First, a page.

In a 92-page ruling, a federal judge dismissed Flynn's argument that he was targeted by politically motivated federal agents.
A federal judge on Monday sharply rejected Michael Flynn's argument that he was targeted by politically motivated federal agents — and set a sentencing date of next month for President Donald Trump's first national security adviser, who has pleaded guilty to lying to federal agents.
Flynn's attorneys filed court papers in August accusing prosecutors of suppressing exculpatory evidence and alleging that he was targeted by federal investigators for "concocted and political purposes." Flynn's defense team argued that he was coerced into pleading guilty to lying to the FBI about his contacts with Russia.
But in a 92-page ruling, U.S. District Judge Emmet Sullivan ruled against Flynn, offering a point by point rebuttal of his arguments to force prosecutors to release more documents.
"The court summarily disposes of Mr. Flynn's arguments that the FBI conducted an ambush interview for the purpose of trapping him into making false statements and that the government pressured him to enter a guilty plea," Sullivan wrote. "The record proves otherwise."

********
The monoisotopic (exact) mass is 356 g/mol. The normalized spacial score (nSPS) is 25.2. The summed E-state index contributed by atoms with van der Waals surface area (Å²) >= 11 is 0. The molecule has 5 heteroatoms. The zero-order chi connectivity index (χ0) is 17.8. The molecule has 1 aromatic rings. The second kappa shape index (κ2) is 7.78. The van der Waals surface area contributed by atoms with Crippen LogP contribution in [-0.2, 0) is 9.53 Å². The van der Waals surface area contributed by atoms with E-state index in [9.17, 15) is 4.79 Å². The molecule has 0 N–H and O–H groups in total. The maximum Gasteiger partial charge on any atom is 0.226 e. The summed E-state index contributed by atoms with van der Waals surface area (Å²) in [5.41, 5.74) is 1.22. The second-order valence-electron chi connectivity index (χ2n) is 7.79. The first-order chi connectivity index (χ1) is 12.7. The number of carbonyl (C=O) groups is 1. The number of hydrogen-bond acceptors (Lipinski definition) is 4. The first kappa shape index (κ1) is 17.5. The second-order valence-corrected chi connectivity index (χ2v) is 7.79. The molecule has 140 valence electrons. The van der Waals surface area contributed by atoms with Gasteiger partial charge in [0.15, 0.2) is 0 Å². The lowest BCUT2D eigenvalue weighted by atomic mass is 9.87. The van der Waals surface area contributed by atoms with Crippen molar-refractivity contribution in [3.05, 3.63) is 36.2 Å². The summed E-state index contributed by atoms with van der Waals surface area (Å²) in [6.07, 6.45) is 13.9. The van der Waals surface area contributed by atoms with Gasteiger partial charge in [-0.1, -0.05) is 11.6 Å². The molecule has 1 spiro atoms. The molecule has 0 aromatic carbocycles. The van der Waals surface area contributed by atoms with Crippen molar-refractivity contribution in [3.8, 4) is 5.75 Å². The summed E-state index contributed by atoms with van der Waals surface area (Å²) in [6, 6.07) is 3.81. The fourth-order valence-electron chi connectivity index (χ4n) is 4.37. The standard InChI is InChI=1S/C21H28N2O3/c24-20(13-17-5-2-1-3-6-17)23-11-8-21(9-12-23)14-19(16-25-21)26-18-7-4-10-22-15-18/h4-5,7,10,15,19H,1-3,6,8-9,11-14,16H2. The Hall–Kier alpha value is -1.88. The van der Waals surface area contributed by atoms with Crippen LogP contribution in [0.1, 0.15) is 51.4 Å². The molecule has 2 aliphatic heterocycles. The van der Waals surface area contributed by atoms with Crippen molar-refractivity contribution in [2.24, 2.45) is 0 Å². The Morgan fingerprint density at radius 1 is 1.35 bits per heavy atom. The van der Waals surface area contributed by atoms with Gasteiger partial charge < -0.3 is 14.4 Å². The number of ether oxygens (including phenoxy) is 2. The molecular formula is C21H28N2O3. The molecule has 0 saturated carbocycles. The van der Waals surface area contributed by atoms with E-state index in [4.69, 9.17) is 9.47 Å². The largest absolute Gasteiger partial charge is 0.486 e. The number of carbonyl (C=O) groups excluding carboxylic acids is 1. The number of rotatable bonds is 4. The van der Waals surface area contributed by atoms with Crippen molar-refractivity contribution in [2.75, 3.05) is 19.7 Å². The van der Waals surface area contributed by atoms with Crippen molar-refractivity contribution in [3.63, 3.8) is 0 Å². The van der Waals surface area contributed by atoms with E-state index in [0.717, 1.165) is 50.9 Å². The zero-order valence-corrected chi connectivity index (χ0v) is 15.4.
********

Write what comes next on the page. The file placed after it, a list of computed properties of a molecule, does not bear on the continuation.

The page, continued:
Sullivan added: "And it is undisputed that Mr. Flynn not only made those false statements to the FBI agents, but he also made the same false statements to the Vice President and senior White House officials, who, in turn, repeated Mr. Flynn's false statements to the American people on national television."
Sullivan also cited "ethical concerns" in Flynn's brief, saying his legal team "lifted verbatim portions from a source without attribution."
Sullivan set a sentencing date of Jan. 28.
Flynn's lawyers, led by Sidney Powell, did not immediately respond to requests for comment.
Flynn resigned as Trump's national security adviser just 24 days into the new administration.
He pleaded guilty in December 2017, admitting that he lied to the FBI four days into his job as White House national security adviser. Flynn falsely denied having two separate conversations during the Trump transition with Russia's ambassador to the U.S., Sergey Kislyak.
He was supposed to be sentenced in December of last year, but the hearing was abruptly halted after Flynn, facing a blistering rebuke from the judge and the prospect of a prison sentence, asked that he be allowed to continue cooperating in the hope of earning a light punishment.
Flynn brought in a new team of lawyers led by Powell who mounted a vigorous attack on every aspect of the government's conduct in investigating and prosecuting him. Justice Department lawyers said in response that Flynn's lawyers relied on "conspiracy theories, demanding that the government engage in a fishing expedition for documents that could offer support for those theories."